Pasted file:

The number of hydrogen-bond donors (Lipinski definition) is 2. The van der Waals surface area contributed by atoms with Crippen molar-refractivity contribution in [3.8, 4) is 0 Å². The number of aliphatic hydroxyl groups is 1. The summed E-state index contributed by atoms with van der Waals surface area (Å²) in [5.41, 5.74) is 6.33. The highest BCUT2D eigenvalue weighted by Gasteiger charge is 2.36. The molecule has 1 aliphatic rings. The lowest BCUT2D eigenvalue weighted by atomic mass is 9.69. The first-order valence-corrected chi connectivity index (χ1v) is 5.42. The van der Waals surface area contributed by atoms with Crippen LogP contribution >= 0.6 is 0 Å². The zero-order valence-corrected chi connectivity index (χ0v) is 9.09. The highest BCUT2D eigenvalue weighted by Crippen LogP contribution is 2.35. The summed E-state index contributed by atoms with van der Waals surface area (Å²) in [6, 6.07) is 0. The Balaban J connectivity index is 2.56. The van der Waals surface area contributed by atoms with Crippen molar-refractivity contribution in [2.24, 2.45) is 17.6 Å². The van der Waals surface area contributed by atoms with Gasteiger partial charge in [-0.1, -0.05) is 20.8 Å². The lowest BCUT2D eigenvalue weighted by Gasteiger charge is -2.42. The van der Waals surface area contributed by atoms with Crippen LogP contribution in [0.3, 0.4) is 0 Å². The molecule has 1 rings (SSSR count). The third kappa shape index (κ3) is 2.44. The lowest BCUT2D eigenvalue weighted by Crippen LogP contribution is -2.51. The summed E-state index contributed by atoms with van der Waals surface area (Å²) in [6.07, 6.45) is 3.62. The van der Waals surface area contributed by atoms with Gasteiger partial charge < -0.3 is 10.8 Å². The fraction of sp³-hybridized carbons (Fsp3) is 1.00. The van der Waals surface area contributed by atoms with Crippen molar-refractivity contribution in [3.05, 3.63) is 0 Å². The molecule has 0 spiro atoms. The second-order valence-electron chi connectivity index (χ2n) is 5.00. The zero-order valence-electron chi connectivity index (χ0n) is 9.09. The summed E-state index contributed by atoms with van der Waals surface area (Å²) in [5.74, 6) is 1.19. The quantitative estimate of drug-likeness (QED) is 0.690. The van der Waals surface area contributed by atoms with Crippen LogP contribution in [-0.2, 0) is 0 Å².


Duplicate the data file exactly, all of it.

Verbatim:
The number of hydrogen-bond donors (Lipinski definition) is 2. The van der Waals surface area contributed by atoms with Crippen molar-refractivity contribution in [3.8, 4) is 0 Å². The number of aliphatic hydroxyl groups is 1. The summed E-state index contributed by atoms with van der Waals surface area (Å²) in [5.41, 5.74) is 6.33. The highest BCUT2D eigenvalue weighted by Gasteiger charge is 2.36. The molecule has 1 aliphatic rings. The lowest BCUT2D eigenvalue weighted by atomic mass is 9.69. The first-order valence-corrected chi connectivity index (χ1v) is 5.42. The van der Waals surface area contributed by atoms with Crippen LogP contribution >= 0.6 is 0 Å². The zero-order valence-corrected chi connectivity index (χ0v) is 9.09. The highest BCUT2D eigenvalue weighted by Crippen LogP contribution is 2.35. The summed E-state index contributed by atoms with van der Waals surface area (Å²) in [6, 6.07) is 0. The Balaban J connectivity index is 2.56. The van der Waals surface area contributed by atoms with Crippen molar-refractivity contribution in [2.24, 2.45) is 17.6 Å². The van der Waals surface area contributed by atoms with Gasteiger partial charge in [-0.1, -0.05) is 20.8 Å². The lowest BCUT2D eigenvalue weighted by Gasteiger charge is -2.42. The van der Waals surface area contributed by atoms with Crippen LogP contribution in [0.3, 0.4) is 0 Å². The molecule has 1 rings (SSSR count). The third kappa shape index (κ3) is 2.44. The lowest BCUT2D eigenvalue weighted by Crippen LogP contribution is -2.51. The summed E-state index contributed by atoms with van der Waals surface area (Å²) in [6.07, 6.45) is 3.62. The van der Waals surface area contributed by atoms with Gasteiger partial charge < -0.3 is 10.8 Å². The fraction of sp³-hybridized carbons (Fsp3) is 1.00. The van der Waals surface area contributed by atoms with Crippen molar-refractivity contribution in [3.05, 3.63) is 0 Å². The molecule has 0 spiro atoms. The second-order valence-electron chi connectivity index (χ2n) is 5.00. The zero-order valence-electron chi connectivity index (χ0n) is 9.09. The summed E-state index contributed by atoms with van der Waals surface area (Å²) in [5.74, 6) is 1.19. The quantitative estimate of drug-likeness (QED) is 0.690. The van der Waals surface area contributed by atoms with Crippen LogP contribution in [-0.2, 0) is 0 Å².